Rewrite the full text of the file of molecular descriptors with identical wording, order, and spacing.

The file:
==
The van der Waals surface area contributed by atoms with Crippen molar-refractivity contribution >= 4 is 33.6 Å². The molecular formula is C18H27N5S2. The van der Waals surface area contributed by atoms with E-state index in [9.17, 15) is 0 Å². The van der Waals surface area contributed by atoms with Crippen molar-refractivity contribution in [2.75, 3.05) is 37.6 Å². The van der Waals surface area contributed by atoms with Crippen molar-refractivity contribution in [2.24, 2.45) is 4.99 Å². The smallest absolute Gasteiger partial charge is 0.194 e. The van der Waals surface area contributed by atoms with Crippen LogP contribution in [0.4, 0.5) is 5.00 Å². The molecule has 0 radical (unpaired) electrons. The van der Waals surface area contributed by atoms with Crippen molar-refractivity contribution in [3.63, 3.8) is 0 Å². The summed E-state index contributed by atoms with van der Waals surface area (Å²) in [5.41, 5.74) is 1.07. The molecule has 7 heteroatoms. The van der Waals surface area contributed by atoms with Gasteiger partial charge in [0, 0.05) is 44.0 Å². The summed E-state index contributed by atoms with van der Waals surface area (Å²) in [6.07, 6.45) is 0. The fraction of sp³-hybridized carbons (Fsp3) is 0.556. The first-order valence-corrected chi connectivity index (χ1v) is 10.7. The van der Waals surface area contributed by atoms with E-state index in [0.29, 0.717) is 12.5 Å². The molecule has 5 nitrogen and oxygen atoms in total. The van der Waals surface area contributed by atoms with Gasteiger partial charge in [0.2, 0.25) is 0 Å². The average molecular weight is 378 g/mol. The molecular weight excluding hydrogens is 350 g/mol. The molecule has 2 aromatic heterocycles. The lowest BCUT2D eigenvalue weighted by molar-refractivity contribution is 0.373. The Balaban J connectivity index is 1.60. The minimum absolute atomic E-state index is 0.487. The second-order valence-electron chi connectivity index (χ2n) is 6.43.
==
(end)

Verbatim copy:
The van der Waals surface area contributed by atoms with Crippen molar-refractivity contribution >= 4 is 33.6 Å². The molecular formula is C18H27N5S2. The van der Waals surface area contributed by atoms with E-state index in [9.17, 15) is 0 Å². The van der Waals surface area contributed by atoms with Crippen molar-refractivity contribution in [2.75, 3.05) is 37.6 Å². The van der Waals surface area contributed by atoms with Crippen molar-refractivity contribution in [2.24, 2.45) is 4.99 Å². The smallest absolute Gasteiger partial charge is 0.194 e. The van der Waals surface area contributed by atoms with Crippen LogP contribution in [0.4, 0.5) is 5.00 Å². The molecule has 0 radical (unpaired) electrons. The van der Waals surface area contributed by atoms with Crippen molar-refractivity contribution in [3.63, 3.8) is 0 Å². The summed E-state index contributed by atoms with van der Waals surface area (Å²) in [5.41, 5.74) is 1.07. The molecule has 7 heteroatoms. The van der Waals surface area contributed by atoms with Gasteiger partial charge in [0, 0.05) is 44.0 Å². The summed E-state index contributed by atoms with van der Waals surface area (Å²) in [6.07, 6.45) is 0. The fraction of sp³-hybridized carbons (Fsp3) is 0.556. The first-order valence-corrected chi connectivity index (χ1v) is 10.7. The van der Waals surface area contributed by atoms with E-state index in [0.29, 0.717) is 12.5 Å². The molecule has 5 nitrogen and oxygen atoms in total. The van der Waals surface area contributed by atoms with Gasteiger partial charge in [0.2, 0.25) is 0 Å². The average molecular weight is 378 g/mol. The molecular weight excluding hydrogens is 350 g/mol. The molecule has 2 aromatic heterocycles. The lowest BCUT2D eigenvalue weighted by molar-refractivity contribution is 0.373. The Balaban J connectivity index is 1.60. The minimum absolute atomic E-state index is 0.487. The second-order valence-electron chi connectivity index (χ2n) is 6.43.